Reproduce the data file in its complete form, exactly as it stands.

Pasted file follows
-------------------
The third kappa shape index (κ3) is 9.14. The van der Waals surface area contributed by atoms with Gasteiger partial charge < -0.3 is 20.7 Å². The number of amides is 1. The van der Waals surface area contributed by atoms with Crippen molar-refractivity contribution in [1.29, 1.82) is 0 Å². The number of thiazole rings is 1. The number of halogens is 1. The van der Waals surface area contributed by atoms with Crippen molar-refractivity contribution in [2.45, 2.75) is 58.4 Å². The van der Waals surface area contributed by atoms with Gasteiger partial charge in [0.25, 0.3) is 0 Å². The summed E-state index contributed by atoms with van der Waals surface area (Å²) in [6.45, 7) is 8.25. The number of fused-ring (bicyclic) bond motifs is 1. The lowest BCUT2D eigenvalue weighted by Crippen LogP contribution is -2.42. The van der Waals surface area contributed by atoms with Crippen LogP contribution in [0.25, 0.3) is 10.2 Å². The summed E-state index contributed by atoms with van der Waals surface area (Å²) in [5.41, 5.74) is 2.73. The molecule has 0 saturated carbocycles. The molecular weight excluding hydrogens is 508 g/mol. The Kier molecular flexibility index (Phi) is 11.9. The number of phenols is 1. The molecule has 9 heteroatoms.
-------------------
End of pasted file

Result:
The third kappa shape index (κ3) is 9.14. The van der Waals surface area contributed by atoms with Gasteiger partial charge < -0.3 is 20.7 Å². The number of amides is 1. The van der Waals surface area contributed by atoms with Crippen molar-refractivity contribution in [1.29, 1.82) is 0 Å². The number of thiazole rings is 1. The number of halogens is 1. The van der Waals surface area contributed by atoms with Crippen molar-refractivity contribution in [2.45, 2.75) is 58.4 Å². The van der Waals surface area contributed by atoms with Gasteiger partial charge in [0.25, 0.3) is 0 Å². The summed E-state index contributed by atoms with van der Waals surface area (Å²) in [6.45, 7) is 8.25. The number of fused-ring (bicyclic) bond motifs is 1. The lowest BCUT2D eigenvalue weighted by Crippen LogP contribution is -2.42. The van der Waals surface area contributed by atoms with Crippen LogP contribution in [0.25, 0.3) is 10.2 Å². The summed E-state index contributed by atoms with van der Waals surface area (Å²) in [5.41, 5.74) is 2.73. The molecule has 0 saturated carbocycles. The molecular weight excluding hydrogens is 508 g/mol. The Kier molecular flexibility index (Phi) is 11.9. The number of phenols is 1. The molecule has 9 heteroatoms.